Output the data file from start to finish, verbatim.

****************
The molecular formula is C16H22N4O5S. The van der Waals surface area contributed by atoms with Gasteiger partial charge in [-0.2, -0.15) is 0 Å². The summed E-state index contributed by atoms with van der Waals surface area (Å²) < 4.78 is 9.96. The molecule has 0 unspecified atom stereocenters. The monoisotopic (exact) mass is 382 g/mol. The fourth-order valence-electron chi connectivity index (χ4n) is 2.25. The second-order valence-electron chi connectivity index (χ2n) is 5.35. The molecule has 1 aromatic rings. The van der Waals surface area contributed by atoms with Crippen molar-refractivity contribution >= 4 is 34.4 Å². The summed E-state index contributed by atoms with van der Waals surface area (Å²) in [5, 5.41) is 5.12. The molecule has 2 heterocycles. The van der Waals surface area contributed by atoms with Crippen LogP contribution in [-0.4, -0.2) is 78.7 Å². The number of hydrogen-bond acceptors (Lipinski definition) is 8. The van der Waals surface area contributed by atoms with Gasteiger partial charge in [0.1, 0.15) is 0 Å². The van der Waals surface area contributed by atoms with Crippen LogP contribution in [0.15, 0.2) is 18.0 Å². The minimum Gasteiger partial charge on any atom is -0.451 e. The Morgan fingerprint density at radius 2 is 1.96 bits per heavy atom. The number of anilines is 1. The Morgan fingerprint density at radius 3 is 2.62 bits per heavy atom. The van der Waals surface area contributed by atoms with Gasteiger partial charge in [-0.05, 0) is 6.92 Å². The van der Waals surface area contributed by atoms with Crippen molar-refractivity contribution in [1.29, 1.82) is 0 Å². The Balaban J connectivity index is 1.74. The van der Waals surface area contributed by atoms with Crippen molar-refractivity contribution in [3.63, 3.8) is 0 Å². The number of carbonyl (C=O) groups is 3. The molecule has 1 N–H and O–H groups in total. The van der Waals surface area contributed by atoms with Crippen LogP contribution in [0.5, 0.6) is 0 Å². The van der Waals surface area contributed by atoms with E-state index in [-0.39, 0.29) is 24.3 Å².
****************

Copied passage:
The molecular formula is C16H22N4O5S. The van der Waals surface area contributed by atoms with Gasteiger partial charge in [-0.2, -0.15) is 0 Å². The summed E-state index contributed by atoms with van der Waals surface area (Å²) < 4.78 is 9.96. The molecule has 0 unspecified atom stereocenters. The monoisotopic (exact) mass is 382 g/mol. The fourth-order valence-electron chi connectivity index (χ4n) is 2.25. The second-order valence-electron chi connectivity index (χ2n) is 5.35. The molecule has 1 aromatic rings. The van der Waals surface area contributed by atoms with Crippen molar-refractivity contribution >= 4 is 34.4 Å². The summed E-state index contributed by atoms with van der Waals surface area (Å²) in [5, 5.41) is 5.12. The molecule has 2 heterocycles. The van der Waals surface area contributed by atoms with Crippen LogP contribution in [-0.4, -0.2) is 78.7 Å². The number of hydrogen-bond acceptors (Lipinski definition) is 8. The van der Waals surface area contributed by atoms with Gasteiger partial charge in [0.1, 0.15) is 0 Å². The van der Waals surface area contributed by atoms with Crippen LogP contribution in [0.15, 0.2) is 18.0 Å². The minimum Gasteiger partial charge on any atom is -0.451 e. The Morgan fingerprint density at radius 2 is 1.96 bits per heavy atom. The number of anilines is 1. The Morgan fingerprint density at radius 3 is 2.62 bits per heavy atom. The van der Waals surface area contributed by atoms with Gasteiger partial charge in [-0.05, 0) is 6.92 Å². The van der Waals surface area contributed by atoms with Crippen molar-refractivity contribution in [1.29, 1.82) is 0 Å². The Balaban J connectivity index is 1.74. The van der Waals surface area contributed by atoms with Crippen molar-refractivity contribution in [3.63, 3.8) is 0 Å². The number of carbonyl (C=O) groups is 3. The molecule has 1 N–H and O–H groups in total. The van der Waals surface area contributed by atoms with Crippen LogP contribution in [0.5, 0.6) is 0 Å². The van der Waals surface area contributed by atoms with E-state index in [-0.39, 0.29) is 24.3 Å².